A new affordable, climate-change-resisting greenhouse could help strengthen rural Indian farmers’ defences against extreme weather conditions.
When farmers in rural India sow their seeds, there is no guarantee they’ll be harvesting them, with extreme weather conditions – exacerbated by climate change – frequently threatening their crops and livelihoods.
Traditionally, farmers in the central Indian state of Telangara have relied upon the seasonal rains to keep their plants healthy in a region frequently hit with droughts and water shortages. However, in more recent years, the rains have been just as much a liability as a blessing, with heavy storms damaging crops and destroying entire harvests. These kind of extreme and variable weather conditions can financially ruin small farmers, with some even drawing links between the difficult conditions Indian farmers are facing and the dramatic increase in suicides.
A Greener Greenhouse
Kheyti, an India-based non-profit recently profiled by National Geographic, is hoping to assist small farmers in the region with a new type of greenhouse that can fortify crops against harsher weather conditions. Developed in conjunction with Stanford University and Northwestern University’s Institute for Sustainability and Energy, Kheyti’s greenhouse uses a new aluminum-coated cloth material which allows the structure to breathe, reducing interior temperatures and protecting crops against heatwaves and drought.
Additionally, the greenhouse employs a drip-irrigation system, which dramatically reduces water-usage by as much as ninety per cent, while the structure has been stress tested to ensure it can withstand Telangana’s volatile rainy seasons, as well as the invasion of insects they bring.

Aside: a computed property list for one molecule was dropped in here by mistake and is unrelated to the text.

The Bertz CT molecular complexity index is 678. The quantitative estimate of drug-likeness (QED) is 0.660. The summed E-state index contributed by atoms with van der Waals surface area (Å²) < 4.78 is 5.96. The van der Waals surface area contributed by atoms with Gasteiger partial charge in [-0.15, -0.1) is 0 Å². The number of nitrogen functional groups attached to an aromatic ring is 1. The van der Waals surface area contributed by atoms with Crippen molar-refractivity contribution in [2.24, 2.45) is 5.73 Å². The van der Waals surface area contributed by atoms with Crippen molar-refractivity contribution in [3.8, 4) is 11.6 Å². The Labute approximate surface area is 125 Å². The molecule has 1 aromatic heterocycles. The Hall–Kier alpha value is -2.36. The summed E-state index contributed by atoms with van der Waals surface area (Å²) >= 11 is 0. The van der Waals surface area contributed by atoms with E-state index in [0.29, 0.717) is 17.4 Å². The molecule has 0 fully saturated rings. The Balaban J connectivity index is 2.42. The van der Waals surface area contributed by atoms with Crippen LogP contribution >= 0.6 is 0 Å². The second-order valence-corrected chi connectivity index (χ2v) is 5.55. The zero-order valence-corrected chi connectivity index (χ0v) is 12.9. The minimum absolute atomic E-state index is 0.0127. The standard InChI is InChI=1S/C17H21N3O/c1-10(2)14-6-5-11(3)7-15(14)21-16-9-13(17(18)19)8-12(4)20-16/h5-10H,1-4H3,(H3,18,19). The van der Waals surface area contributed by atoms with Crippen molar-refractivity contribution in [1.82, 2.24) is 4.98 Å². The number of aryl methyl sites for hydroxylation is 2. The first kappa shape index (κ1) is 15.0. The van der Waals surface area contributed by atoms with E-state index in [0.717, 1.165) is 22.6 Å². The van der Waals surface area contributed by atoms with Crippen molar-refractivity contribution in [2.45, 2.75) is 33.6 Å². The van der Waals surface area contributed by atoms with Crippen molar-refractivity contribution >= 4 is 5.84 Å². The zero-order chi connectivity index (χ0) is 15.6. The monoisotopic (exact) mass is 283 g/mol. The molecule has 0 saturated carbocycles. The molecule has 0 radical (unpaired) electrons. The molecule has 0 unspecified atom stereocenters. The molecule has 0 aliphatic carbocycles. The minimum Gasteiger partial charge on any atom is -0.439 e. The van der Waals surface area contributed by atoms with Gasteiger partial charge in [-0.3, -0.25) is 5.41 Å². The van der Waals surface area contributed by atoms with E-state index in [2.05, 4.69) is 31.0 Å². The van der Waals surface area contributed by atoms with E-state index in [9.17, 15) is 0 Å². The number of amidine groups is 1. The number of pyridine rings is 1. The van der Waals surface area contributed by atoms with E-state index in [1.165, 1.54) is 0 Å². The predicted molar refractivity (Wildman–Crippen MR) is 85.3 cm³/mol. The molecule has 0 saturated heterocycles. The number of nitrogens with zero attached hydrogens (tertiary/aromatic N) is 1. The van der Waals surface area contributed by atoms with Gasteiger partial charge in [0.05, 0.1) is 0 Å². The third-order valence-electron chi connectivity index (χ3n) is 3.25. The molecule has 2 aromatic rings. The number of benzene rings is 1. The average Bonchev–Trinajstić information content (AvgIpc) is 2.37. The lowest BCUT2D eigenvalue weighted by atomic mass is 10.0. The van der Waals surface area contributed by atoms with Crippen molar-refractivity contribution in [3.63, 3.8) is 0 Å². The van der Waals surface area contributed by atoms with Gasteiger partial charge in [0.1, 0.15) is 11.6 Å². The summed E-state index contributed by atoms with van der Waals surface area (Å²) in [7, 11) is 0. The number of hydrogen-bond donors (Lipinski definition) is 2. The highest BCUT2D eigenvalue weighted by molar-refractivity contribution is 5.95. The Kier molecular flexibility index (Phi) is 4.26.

Kheyti’s greenhouses have also been developed with smaller farmers specifically in mind. Larger, traditional glasshouses generally cost somewhere in the region of 30,000 USD, placing them far outside the budgets of most small holding growers. Kheyti’s greenhouse only costs 2,500 USD, with the organization also working with banks to help farmers receive loans.
Small Greenhouse, Big Impact
A social element is also central to Kheyti’s approach, with the organisation developing community support networks across the region, as well as providing one-on-one training, support and logistical assistance – especially for single women farm owners. Since the success of their first solo female farm owner, the programme has been widened, providing an income, self-reliance and social mobility to more women in the region. The increased income derived from the greenhouses is also often used by farmers with families to help fund their children’s education.
Of course, although highly successful, Kheyti’s greenhouses are likely only a temporary solution for India’s rural farmers. Meaningful long term protection for Telangara’s small farmers can only likely come from major international efforts to curb climate change as well as a changes to how the agriculture industry is structured.